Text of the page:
Role of Lipid Polymorphism in Pulmonary Surfactant

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Science  19 Jul 1996:
Vol. 273, Issue 5273, pp. 330-332
DOI: 10.1126/science.273.5273.330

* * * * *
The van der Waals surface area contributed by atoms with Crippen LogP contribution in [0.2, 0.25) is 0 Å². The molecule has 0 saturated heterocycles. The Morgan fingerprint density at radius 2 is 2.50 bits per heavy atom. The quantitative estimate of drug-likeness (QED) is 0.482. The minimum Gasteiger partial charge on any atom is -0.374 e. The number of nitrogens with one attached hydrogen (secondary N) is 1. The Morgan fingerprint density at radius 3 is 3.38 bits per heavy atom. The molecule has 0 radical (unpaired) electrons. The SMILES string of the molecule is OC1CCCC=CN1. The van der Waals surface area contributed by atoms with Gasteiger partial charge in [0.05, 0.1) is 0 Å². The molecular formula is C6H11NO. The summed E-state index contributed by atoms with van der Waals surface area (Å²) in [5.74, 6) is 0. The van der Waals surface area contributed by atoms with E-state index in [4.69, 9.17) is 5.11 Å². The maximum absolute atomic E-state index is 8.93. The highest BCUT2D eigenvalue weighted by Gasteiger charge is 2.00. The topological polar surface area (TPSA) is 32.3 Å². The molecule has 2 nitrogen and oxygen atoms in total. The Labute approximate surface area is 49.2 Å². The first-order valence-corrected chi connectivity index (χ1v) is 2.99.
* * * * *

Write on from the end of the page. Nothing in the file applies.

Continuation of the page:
The development of artificial surfactants for the treatment of respiratory distress syndrome (RDS) requires lipid systems that can spread rapidly from solution to the air-water interface. Because hydration-repulsion forces stabilize liposomal bilayers and oppose spreading, liposome systems that undergo geometric rearrangement from the bilayer (lamellar) phase to the hexagonal II (HII) phase could hasten lipid transfer to the air-water interface through unstable transition intermediates. A liposome system containing dipalmitoylphosphatidylcholine was designed; the system is stable at 23°C but undergoes transformation to the HII phase as the temperature increases to 37°C. The spreading of lipid from this system to the air-water interface was rapid at 37°C but slow at 23°C. When tested in vivo in a neonatal rabbit model, such systems elicited an onset of action equal to that of native human surfactant. These findings suggest that lipid polymorphic phase behavior may have a crucial role in the effective functioning of pulmonary surfactant.